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Neuropeptide Regulation of Social Attachment: The Prairie Vole Model

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ABSTRACT

Social attachments are ubiquitous among humans and integral to human health. Although great efforts have been made to elucidate the neural underpinnings regulating social attachments, we still know relatively little about the neuronal and neurochemical regulation of social attachments. As a laboratory animal research model, the socially monogamous prairie vole (Microtus ochrogaster) displays behaviors paralleling human social attachments and thus has provided unique insights into the neural regulation of social behaviors. Research in prairie voles has particularly highlighted the significance of neuropeptidergic regulation of social behaviors, especially of the roles of oxytocin (OT) and vasopressin (AVP). This article aims to review these findings. We begin by discussing the role of the OT and AVP systems in regulating social behaviors relevant to social attachments, and thereafter restrict our discussion to studies in prairie voles. Specifically, we discuss the role of OT and AVP in adult mate attachments, biparental care, social isolation, and social buffering as informed by studies utilizing the prairie vole model. Not only do these studies offer insight into social attachments in humans, but they also point to dysregulated mechanisms in several mental disorders. We conclude by discussing these implications for human health. © 2017 American Physiological Society. Compr Physiol 7:81‐104, 2017.

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Figure 1. Figure 1. Schematic drawings of sagittal brain sections illustrating OT (right) and AVP (left) neurons and their projections to selected brain regions important in social behaviors. Colored brain regions also indicate the distribution and regional density of OT receptors (red) and AVP receptors (blue) in the brain. OT and AVP are released from the pituitary gland into the blood circulation to regulate peripheral functions such as the milk letdown reflex and uterine contractions in females as well as vasoconstriction and water retention in both males and females. In addition, OT and AVP are released throughout the brain to regulate a variety of complex social behaviors including social recognition, mating, bonding, parenting, and social buffering. AH, anterior hypothalamus; BNST, bed nucleus of the stria terminalis; HP, hippocampus; LS, lateral septum; MeA medial amygdala. MPOA, medial preoptic area of the hypothalamus; NAcc, nucleus accumbens; OB, olfactory bulb; PFC, prefrontal cortex; Pit, pituitary gland; SON, supraoptic nucleus; VMH, ventromedial hypothalamus; VP, ventral pallidum; VTA, ventral tegmental area.
Figure 2. Figure 2. Socially monogamous prairie voles display several types of social behaviors that have been studied in laboratory conditions. (A) Photograph of a pair of male and female prairie voles with their pups in the nest. (B) Pair bonding behavior is measured using a 3‐h partner preference test. The testing apparatus consists of three chambers connected by hollow tubes. At the beginning of the test, the subject is placed in the center cage and allowed to freely explore the other two cages containing either the partner or a conspecific stranger. (C) In both male and female prairie voles, 24‐h cohabitation with mating reliably induces an increase in side‐by‐side contact with the partner versus a stranger, and this partner preference is not observed following 6‐h cohabitation. (D) Selective aggression is another indicator of pair bonding. While sexually naïve males are not aggressive, pair‐bonded males display aggression selectively toward stranger males and females, but not toward their partners. (E) Upon litter birth, both male and female prairie voles share the natal nest and engage in parental care. Data are shown as mean ± SEM. *P < 0.05. Alphabetic letters indicate the results from a post‐hoc test following an ANOVA. Bars labeled with different letters differ significantly from each other. Data adapted, with permission, from ().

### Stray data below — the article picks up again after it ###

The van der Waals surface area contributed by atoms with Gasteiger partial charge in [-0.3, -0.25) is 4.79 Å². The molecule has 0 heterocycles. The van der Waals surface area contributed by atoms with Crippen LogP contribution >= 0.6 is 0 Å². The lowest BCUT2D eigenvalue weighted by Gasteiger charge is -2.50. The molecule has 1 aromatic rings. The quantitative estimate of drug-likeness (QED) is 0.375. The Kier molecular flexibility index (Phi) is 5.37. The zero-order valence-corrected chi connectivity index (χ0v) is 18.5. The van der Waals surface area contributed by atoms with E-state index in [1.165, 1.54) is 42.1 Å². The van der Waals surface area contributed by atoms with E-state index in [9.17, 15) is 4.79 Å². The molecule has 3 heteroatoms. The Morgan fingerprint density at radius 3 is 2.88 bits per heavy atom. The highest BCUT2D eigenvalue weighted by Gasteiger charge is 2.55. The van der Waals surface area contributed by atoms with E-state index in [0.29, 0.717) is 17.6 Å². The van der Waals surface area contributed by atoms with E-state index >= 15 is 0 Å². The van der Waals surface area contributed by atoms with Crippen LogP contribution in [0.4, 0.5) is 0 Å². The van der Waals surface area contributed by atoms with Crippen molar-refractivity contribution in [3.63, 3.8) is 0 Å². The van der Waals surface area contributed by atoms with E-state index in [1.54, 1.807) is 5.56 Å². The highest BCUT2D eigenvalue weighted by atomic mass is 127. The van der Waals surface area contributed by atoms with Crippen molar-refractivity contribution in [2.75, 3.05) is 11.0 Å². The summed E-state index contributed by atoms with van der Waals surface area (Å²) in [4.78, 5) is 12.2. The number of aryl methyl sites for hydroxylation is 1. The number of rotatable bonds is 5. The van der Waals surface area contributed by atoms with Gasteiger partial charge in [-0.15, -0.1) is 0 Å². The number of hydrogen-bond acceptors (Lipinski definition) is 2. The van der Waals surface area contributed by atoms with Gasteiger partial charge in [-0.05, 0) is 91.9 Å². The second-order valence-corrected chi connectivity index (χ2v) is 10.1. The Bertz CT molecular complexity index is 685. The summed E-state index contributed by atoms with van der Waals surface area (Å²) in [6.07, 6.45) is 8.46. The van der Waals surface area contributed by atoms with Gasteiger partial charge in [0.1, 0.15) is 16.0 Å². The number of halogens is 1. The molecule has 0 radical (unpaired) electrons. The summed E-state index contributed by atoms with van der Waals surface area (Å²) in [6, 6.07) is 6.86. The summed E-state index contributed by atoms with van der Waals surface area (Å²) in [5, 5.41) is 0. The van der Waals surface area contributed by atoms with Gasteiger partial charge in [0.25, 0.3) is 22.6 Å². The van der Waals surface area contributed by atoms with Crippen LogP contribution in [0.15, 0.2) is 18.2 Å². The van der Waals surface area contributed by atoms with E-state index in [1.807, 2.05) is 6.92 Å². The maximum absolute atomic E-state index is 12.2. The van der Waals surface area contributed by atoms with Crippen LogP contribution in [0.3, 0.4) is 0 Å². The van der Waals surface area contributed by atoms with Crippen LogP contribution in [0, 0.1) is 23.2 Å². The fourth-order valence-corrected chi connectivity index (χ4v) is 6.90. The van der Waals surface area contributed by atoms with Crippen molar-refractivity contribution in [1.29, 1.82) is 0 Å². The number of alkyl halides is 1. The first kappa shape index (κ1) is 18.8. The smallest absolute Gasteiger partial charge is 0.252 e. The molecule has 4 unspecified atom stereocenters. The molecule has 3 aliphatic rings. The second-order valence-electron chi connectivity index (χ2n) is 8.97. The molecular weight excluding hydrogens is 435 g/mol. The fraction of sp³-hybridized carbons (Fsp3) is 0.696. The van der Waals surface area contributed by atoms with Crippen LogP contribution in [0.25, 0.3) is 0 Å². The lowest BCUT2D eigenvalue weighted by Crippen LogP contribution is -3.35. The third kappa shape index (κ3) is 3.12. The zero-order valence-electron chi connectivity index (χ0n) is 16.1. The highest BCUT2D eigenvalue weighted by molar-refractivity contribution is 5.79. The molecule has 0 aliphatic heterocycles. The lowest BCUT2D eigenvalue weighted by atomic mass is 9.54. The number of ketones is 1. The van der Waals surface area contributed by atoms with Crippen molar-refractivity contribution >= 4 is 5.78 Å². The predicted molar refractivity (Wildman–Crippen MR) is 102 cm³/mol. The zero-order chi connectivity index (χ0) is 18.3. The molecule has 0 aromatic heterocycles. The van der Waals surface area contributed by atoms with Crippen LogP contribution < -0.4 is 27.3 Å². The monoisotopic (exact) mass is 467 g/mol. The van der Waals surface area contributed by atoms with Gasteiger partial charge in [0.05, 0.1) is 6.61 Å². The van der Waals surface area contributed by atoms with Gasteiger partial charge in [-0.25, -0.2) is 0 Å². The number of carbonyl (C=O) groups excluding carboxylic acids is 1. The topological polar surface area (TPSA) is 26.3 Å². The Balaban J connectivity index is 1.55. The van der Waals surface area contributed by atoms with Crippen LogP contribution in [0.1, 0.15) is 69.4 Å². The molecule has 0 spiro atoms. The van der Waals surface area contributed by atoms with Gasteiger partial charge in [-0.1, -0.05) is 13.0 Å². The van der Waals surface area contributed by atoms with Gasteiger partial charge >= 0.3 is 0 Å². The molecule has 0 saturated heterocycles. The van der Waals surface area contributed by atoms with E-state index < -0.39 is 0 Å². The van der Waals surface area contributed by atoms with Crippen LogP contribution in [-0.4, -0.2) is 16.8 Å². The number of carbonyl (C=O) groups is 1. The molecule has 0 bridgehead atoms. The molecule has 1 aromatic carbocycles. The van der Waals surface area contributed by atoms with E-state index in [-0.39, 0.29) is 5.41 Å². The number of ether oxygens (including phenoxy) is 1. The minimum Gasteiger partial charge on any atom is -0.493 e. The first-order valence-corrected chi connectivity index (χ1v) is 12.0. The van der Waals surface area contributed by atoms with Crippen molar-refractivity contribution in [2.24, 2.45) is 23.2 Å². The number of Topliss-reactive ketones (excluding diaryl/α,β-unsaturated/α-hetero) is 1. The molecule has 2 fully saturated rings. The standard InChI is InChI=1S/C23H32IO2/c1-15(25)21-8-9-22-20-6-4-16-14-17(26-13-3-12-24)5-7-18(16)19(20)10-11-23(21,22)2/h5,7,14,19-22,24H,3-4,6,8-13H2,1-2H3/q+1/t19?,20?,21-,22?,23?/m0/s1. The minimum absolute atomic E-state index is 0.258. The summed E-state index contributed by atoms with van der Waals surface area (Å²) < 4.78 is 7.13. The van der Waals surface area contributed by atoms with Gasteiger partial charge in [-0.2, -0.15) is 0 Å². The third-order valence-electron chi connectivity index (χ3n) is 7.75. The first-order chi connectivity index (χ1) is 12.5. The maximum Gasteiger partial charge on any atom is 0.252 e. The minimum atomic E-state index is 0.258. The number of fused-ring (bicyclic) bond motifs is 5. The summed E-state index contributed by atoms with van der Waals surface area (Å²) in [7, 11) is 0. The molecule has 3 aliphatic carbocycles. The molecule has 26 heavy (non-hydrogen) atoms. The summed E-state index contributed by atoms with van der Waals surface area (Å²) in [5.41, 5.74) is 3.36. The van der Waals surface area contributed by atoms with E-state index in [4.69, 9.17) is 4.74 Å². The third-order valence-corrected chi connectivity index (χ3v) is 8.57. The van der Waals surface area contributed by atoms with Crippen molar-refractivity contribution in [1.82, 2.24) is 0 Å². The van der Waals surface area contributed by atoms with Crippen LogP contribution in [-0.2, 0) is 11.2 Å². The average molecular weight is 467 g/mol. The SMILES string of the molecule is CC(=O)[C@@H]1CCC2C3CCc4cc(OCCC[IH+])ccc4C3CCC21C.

Figure 3. Figure 3. Autoradiograms showing the distribution of the OTR and vasopressin 1a receptor (V1aR) in the brain of the monogamous prairie voles and nonmonogamous montane voles. The densities of OTR binding in the nucleus accumbens (NAcc) and medial prefrontal cortex (mPFC) are higher in the prairie vole (A) than in the montane vole (B). Additionally, the density of V1aR binding is higher in the BNST and lower in the lateral septum (LS) in the prairie vole (C) compared to the montane vole (D). Data adapted, with permission, from ().
Figure 4. Figure 4. The effects of OT and AVP on partner preference behavior in prairie voles. (A) Control females that receive ICV injections of CSF do not display partner preferences after 6 h of cohabitation with a male, whereas females receiving OT injections into the ventricle (OT ICV), nucleus accumbens (OT NAcc), or viral vector injections (AAV‐OTR) for OTR over expression in the NAcc, do display partner preferences. (B) 24 h of mating and cohabitation with a male reliably induces partner preferences in control females (CSF), but this behavior is prevented by ICV or intra‐NAcc injections of an OTR antagonist (OTRA) or downregulation of OXTR by injections of interfering short hairpin RNA (OTR‐shRNA). (C) In male prairie voles, brief cohabitation does not induce partner preferences. However, AVP injections into the ventricle (ICV) and lateral septum (LS) as well as upregulation of the V1aR in the ventral pallidum (VP) via viral vector mediated gene transfer (AAV‐V1aR) facilitate partner preference formation. (D) 24‐h mating and cohabitation with a female induces partner preference in male prairie voles but this behavior is blocked by injections of the V1aR antagonist (V1aRA) into the ventricle (ICV), LS, or VP. Although OT and AVP effects are illustrated here by data from females and males, respectively, both neuropeptides have been shown to affect partner preference behavior in male and female prairie voles. Data are shown as mean ± SEM. *P < 0.05, **P < 0.01. Data adapted, with permission, from ().